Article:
Back in 2012, the majority of the nation was in a major drought. Crops were barely hanging on, and were in dire need of water, sacrificing yield along the way. 2013 brought a glimmer of hope for those same farmers bringing in a good corn crop and many farmers had the opportunity to harvest the best crop of soybeans they’ve seen in their entire careers. In 2014 however, due to the abundant harvest of 2013, the market prices are down (supply vs demand) and farmers NEED a great corn and soybean crop to make ends meet. In some areas, that just may happen, however others may not be as fortunate. Lets dig into the tour results to see where those good and not as good areas are.
Since our farm is based in IL, lets start with the Tours Results for IL, which can be found directly by clicking on the headings below.
Pro Farmer 2014 Tour Illinois Results:
Corn: 196.6 bushels per acre average over 190 trials vs a 149.36 bushel/ac average over 3 years (including the drought year)
Soybeans: 1299.17 pod count average in 177 trials vs a 1085.35 average pod count over 3 years (including the drought year)
Pro Farmer 2014 Tour Nebraska Results:
Corn: 163.77 bu/ac average over 273 trials vs a 146.81 bushel/ac average over 3 years (including the drought year)
Soybeans: 1103.26 pod count average in 265 trials vs a 1106.62 average pod count over 3 years (including the drought year)
Pro Farmer 2014 Tour Indiana Results:
Corn: 185.03 bu/ac average over 168 trials vs a 141.24 bushel/ac average over 3 years (including the drought year)
Soybeans: 1220.79 pod count average in 165 trials vs a 1118.65 average pod count over 3 years (including the drought year)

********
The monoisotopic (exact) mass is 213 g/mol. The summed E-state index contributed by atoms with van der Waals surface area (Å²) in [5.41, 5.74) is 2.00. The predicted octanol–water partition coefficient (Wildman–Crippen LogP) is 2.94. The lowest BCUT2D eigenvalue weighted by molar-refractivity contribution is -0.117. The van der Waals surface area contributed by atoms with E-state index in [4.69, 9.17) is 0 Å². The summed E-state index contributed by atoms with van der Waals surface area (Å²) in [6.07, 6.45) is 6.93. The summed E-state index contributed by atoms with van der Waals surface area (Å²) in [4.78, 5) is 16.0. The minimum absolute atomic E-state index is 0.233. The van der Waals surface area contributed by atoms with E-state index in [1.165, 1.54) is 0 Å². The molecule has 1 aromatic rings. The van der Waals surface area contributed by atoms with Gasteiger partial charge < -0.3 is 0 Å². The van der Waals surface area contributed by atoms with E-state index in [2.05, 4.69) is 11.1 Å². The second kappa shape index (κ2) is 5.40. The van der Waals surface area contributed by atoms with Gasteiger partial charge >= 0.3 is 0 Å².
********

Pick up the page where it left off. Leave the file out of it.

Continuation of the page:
So what do all these numbers mean?
To sum it up, there is a really good potential for a good corn and soybean crop for #harvest14. Are the numbers above written in stone? No, of course not. The final harvested bushels per acre will be different, as they are influenced by timely rains, lack of rain, or damaging storms that affect both the corn and soybean crops. Right now, these numbers are good estimates of what the grain traders can expect U.S. farmers to produce for the year.
How Farmers Benefit from the Tour:
The running joke is: When a farmer goes into a coffee shop, sits down with his neighbor farmers, the discussion will eventually turn to how well the cops are doing. (Let the fish stories begin) In this situation, the first BS’er is always dead in the water. If he says he/she has 180 bushels per acre in the field, the next guy will surely have a field estimated at 185 and so on.
The Pro Farmers Tour helps get around that scenario, presenting “Just the Facts”. As a farmer, knowing these figures helps us better market our own individual crops. If we think the estimated numbers are low, and more bushels per acre will be harvested than the Tour shows, we may sell some of our growing crops early to avoid a decline in market prices when the added supply hits the market. If we think the estimated numbers are high, we may hold on to our grain for a longer period of time in hopes that the market prices will rise when the expected supply doesn’t materialize.
At the end of the day, although we may not always agree with the results, we know the results are fairly accurate estimates based on a large data set, and we as farmers, greatly appreciate everything the people at the Pro Farmer Tour do.
Sources: Pro Farmers Tour and AgWeb